Supplements farm revenues with tuberose flower farming
“Rajanigandha flowers have good demand for preparing garlands at the time of festival and family functions. As nobody in my village was cultivating this flower I thought to experiment and be first to grow it,” says Mr. Adappa Sugoor, farmer from Sultanpur village, Raichur district, Karnataka. He was first introduced to Rajanigandha (also called as Tuberose or Sugandaraja) flower in 2015 by one his friend from other village who was growing the same flower commercially. Since then Mr. Adappa is earning good income from this crop.
At Mr. Adappa’s 10.5 acre farm, 7acre has commercial cultivation of fruits trees and now Rajanigandha flower. He has many fruit trees grown in the farm from past few years such as 120 jamoon trees, 100 custard apple trees, 120 coconut trees, 80 sandalwood trees, 100 drumstick trees and 120 sapota trees. Jamoon, sapota, coconut and drumstick trees are already yielding and custard apple yield is expected this year. “Sandalwood trees are my fixed deposits that I would encash when I need money,” he adds. “Water in my farm well dried up and in newly dug borewell there is 1.25inch water. I stock this water and use for irrigation through inline drip system as and when required.”
Along with rajanigandha in 1.25 acre he is also growing two more flowers namely kanakambara and marigold in open cultivation. “Only on insistence of my friend Mr. Shivanna I stepped into the cultivation of this flower. As it was a new crop in our region, entire know-how and planting material was provided by my friend. I followed his advice and got good yield. As a result I was able to get an average yield of 10 kg flowers every day for two years. Presently the flower yield has dropped to 6-7 kg/day due to water scarcity but during monsoon I am expecting flower production to increase to 15 kg/day,” he shares.
The initial investment of rajanigandha plantation was Rs. 50 thousand then after it was no expenses. It included purchase of planting material, the bulbs that cost him Rs. 270 for a 50kg bag. He bought 9 bags. The bulbs were planted 3.5 feet apart row to row and 9 inch bulb-bulb. Additionally he has planted 240 fig plants as intercrops, “I have planted 1 fig plant in every 3rd row of rajanigandha,” he says. Plants are watered once in 4days for 2hours through inline drips.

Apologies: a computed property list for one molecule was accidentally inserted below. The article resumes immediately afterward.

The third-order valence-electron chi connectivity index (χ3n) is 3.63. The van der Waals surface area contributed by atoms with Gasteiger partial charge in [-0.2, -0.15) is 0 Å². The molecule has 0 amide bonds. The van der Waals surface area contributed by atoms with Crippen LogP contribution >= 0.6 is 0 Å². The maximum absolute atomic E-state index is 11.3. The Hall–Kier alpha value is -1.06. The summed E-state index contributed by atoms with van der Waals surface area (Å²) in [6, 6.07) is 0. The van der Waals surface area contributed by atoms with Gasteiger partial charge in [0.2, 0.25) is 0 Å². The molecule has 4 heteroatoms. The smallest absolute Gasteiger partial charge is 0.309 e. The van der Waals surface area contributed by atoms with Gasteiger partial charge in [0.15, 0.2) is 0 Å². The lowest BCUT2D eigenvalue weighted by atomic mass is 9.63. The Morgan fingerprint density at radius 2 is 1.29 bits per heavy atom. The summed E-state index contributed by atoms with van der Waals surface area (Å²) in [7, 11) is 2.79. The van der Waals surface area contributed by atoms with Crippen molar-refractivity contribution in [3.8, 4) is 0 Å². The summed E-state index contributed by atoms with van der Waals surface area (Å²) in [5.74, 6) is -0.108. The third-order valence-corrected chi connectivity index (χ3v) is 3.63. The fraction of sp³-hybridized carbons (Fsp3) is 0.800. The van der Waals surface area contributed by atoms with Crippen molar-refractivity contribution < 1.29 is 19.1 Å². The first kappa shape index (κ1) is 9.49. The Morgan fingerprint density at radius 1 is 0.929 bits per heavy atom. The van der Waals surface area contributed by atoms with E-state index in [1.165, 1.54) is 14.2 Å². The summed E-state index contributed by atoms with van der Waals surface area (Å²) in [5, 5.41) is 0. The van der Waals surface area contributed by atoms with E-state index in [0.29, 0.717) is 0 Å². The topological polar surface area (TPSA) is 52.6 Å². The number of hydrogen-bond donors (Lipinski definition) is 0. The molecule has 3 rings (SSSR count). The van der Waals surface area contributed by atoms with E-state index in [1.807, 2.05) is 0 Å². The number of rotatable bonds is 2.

The soil is treated before transplanting the bulbs with 4-8 ol to avoid white ants in the soil. No manure is fed in the soil before planting. “We do not make beds but with the help of machine we make rows. Then transplant the bulbs and draw the drip pipe for watering. We give 25 kgs of 20:100:75 NPK after the bulb sprouts and then give next 25kgs after 4months (flowering time). We do not use anything other than this till the end of the year. Every year we repeat the same fertilizer schedule,” he elucidates the fertilizer plan.
He further adds, “The bulbs are treated with monocrotophos, a pesticide to keep it safe from the diseases and pest. The bulbs are soaked in 2ml monocrotophos diluted in 1litre water for half an hour before planting. It sprouts after 8days. One bulb gets at least 4-5 scions/sprouts.”
Rajanigandha is usually less prone to diseases and pests hence cost of production is low in comparison to other floriculture crops. “Pesticides are sprayed as per the advice of experts from KVK. Nonetheless, the plant seldom gets attacked by the pests as we feed the balanced manure in the soil of 19:19 or 17:17. Later it gets scions just as in onions,” he states.
It is a sun loving plant and grows well if it gets proper sunlight and day temperature is close to 30 degrees. The first harvest is obtained in 4-5 months. The flowering period begins from July and August-September is the peak period of flowering. “First day we get 1kg flowers, second day it increases to 1.5kgs and so on. In this way we may get 15kgs per 1.25acres every day,” explains Mr. Adappa. It takes one hour to harvest 10-15kg flowers.
Flowers are sold at nearby local flower market. “The price depends on Gadag market. At 10 o’clock, the tender opens and price is decided. The flowers are sold in the wholesale market and payment is credited in the bank accounts once in a week. Usually price drops in off season but it will be high from February till April, close to Rs. 60/kg. We pluck the flowers in the morning, pack in plastic packing and send the produce through bus. It reaches the market in 40 minutes,” says Mr. Adappa.
Apart from selling rajanigandha flower, farmer can also earn from this flower plant by selling its spikes and bulbs. The spikes can be used as cattle fodder. Secondly after 2 years from transplantation the bulbs propagate naturally. “One bulb multiplies into 20-30 bulbs that can be sold to other farmers,” he shares.
Speaking of growing flowers in polyhouse, “It is true that we get good yield in polyhouse but in our village many farmers who got trained through government programs are cultivating flowers in polyhouse but not getting high yield,” he expresses his concern.
In future Mr. Adappa wants to cultivate rajanigandha in 3.5acres. He also wants to make garlands and sell in market to increase the profit margins. Lastly he plans to switch to organic farming for nurturing his fruit trees. “Even with less water I am getting good yield therefore I want to take care of the soil to maintain its fertility,” he signs out.
Mr. Adappa Sugoor
Sultanpur, PO Jakkar madu, Taluk Lingasugur, District Raichur – 584125, Karnataka